Anstey-Barkby-Barkby Thorpe-Barrow on Soar-Beeby-Belgrave-Birstall-Cossington-Cropston-Mountsorrel-Newtown Linford-Queniborough-Quorn-Ratcliffe on the Wreake-Rearsby-Rothley-Seagrave-Sileby-South Croxton-Swithland-Syston-Thrussington-Thurcaston-Thurmaston-Ulverscroft-Walton on the Wolds-Wanlip-Woodhouse.
ROTHLEY PARISH REGISTERS
Registers of baptisms, marriages and burials were studied to see how many people listed on the census could be identified in the parish registers. However, it proved extremely difficult to link baptisms, marriages and deaths recorded in the registers to those listed in the census and, where the name was a common one, it was impossible to be certain that the right person had been identified. It was therefore decided not to include the results in the publication.
Although there were both Baptist and Methodist Chapels in Rothley by 1851 no relevant records of either survive. There is no reason to suppose that nonconformity was any less important in Rothley than in the rest of Leicestershire and the fact that it was an 'open' village strengthens the possibility that many of those recorded on the census were nonconformist. As a result of the imbalance of records from the Anglican and nonconformist churches it would also be misleading to draw any significant conclusions only from the Church of England.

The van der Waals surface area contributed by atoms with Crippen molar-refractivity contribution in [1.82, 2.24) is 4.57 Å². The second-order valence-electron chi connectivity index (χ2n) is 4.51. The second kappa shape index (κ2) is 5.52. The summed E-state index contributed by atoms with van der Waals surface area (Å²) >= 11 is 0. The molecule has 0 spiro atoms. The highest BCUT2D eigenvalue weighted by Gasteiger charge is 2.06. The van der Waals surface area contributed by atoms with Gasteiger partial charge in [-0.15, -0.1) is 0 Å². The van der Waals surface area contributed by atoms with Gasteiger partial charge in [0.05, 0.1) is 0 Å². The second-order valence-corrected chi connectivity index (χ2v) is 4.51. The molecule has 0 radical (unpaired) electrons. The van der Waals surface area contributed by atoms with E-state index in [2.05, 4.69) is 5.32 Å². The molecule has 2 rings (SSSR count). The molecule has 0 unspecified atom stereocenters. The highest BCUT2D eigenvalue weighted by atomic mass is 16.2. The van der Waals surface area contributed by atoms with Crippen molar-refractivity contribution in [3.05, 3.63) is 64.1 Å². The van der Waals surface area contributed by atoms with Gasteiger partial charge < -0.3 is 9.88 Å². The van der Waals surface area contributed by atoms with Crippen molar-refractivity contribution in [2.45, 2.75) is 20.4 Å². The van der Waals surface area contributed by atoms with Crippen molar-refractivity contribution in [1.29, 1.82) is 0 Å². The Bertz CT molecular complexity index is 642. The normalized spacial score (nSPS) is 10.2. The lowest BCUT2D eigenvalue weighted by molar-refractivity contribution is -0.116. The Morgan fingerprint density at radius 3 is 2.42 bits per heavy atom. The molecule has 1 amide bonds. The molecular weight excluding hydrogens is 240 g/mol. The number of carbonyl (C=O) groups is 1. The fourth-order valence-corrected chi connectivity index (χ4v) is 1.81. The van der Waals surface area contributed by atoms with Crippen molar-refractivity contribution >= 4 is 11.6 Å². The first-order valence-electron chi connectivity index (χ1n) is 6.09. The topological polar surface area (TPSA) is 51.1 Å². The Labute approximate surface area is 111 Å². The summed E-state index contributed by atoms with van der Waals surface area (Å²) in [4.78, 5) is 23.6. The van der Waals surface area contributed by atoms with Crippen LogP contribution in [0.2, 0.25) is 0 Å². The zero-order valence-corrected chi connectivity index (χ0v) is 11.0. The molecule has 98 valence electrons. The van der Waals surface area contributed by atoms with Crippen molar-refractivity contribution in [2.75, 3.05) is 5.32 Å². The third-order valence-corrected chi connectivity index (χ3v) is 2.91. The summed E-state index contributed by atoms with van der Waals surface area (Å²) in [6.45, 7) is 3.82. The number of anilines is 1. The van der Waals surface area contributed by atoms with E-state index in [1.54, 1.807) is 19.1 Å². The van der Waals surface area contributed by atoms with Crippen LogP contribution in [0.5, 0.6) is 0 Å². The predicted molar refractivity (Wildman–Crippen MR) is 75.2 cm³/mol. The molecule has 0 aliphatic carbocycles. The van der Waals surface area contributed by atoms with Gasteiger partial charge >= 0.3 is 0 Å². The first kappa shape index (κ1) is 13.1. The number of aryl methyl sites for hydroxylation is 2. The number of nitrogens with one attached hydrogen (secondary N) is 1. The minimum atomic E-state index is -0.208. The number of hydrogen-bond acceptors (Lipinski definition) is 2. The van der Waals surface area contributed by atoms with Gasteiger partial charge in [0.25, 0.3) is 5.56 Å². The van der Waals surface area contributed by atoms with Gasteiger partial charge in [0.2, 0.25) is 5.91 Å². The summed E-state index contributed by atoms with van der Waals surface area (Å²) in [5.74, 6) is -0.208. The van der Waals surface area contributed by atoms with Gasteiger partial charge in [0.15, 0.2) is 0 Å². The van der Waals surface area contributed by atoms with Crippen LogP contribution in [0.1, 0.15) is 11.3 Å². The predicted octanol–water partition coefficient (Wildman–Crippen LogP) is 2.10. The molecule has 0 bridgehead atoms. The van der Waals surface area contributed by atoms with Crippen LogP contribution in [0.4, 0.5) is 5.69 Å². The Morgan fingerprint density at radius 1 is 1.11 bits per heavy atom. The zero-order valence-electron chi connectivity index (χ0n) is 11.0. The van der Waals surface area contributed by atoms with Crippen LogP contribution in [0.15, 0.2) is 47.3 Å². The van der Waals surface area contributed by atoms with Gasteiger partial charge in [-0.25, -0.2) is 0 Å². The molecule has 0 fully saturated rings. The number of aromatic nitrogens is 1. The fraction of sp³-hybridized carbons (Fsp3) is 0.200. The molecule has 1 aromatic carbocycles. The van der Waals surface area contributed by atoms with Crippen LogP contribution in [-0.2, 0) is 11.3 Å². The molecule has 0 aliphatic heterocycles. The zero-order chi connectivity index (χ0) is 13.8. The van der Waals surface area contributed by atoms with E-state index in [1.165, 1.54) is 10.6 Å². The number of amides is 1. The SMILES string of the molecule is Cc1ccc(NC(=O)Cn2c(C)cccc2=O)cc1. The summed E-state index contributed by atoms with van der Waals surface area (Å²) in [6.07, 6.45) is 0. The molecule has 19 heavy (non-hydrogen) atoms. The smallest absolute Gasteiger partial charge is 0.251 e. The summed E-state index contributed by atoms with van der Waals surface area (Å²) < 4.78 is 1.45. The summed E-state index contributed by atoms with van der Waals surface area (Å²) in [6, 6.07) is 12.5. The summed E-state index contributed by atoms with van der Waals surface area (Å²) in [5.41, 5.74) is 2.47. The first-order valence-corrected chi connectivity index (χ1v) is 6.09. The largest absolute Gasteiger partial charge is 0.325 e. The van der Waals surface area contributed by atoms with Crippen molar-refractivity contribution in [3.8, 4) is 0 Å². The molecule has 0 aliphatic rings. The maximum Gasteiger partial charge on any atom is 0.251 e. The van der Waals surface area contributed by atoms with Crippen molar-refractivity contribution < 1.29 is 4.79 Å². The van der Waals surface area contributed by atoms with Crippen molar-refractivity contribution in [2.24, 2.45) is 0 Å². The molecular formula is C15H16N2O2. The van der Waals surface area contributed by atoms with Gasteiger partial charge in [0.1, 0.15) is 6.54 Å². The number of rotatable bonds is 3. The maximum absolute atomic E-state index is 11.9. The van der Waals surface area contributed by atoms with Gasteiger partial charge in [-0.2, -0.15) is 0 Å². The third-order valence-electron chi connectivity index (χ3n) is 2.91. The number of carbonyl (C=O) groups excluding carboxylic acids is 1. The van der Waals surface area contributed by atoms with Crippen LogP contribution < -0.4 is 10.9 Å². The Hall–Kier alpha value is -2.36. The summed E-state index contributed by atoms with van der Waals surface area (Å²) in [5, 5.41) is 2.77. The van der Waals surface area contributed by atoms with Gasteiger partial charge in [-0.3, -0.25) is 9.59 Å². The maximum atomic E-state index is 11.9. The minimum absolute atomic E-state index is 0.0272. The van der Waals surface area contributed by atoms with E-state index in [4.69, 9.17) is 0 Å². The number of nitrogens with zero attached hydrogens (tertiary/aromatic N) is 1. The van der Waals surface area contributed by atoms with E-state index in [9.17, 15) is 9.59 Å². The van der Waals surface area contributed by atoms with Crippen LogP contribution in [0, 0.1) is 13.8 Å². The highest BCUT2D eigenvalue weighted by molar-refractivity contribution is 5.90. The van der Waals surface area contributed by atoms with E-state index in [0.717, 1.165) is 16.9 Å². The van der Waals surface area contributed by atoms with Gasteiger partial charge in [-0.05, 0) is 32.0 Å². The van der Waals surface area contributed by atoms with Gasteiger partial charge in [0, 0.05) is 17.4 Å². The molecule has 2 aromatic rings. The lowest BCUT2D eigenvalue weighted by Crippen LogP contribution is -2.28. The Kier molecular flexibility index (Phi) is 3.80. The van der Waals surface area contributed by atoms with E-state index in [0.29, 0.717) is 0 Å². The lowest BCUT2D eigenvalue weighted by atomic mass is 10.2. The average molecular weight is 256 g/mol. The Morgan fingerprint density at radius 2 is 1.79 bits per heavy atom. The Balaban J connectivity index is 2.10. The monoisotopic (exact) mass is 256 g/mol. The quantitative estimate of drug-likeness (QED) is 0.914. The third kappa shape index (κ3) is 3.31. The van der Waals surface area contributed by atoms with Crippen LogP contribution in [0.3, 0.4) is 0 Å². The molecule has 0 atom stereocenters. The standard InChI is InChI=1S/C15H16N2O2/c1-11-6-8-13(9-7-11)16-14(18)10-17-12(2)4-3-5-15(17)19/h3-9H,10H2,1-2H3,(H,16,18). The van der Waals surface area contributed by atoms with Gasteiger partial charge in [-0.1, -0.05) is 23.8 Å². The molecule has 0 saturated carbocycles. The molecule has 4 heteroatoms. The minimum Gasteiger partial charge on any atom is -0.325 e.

As Rothley was a Peculiar (exempt from the jurisdiction of the diocese) its wills were stored in a separate series until 1858 when the method of proving wills changed and there is one series for the whole county.
From the 48 wills studied it was possible to learn about family relationships and other information about the testator; several of the families were interlinked and witnesses give clues to relationships.
The wills of the following residents were studied and further information about them can be found in the publication: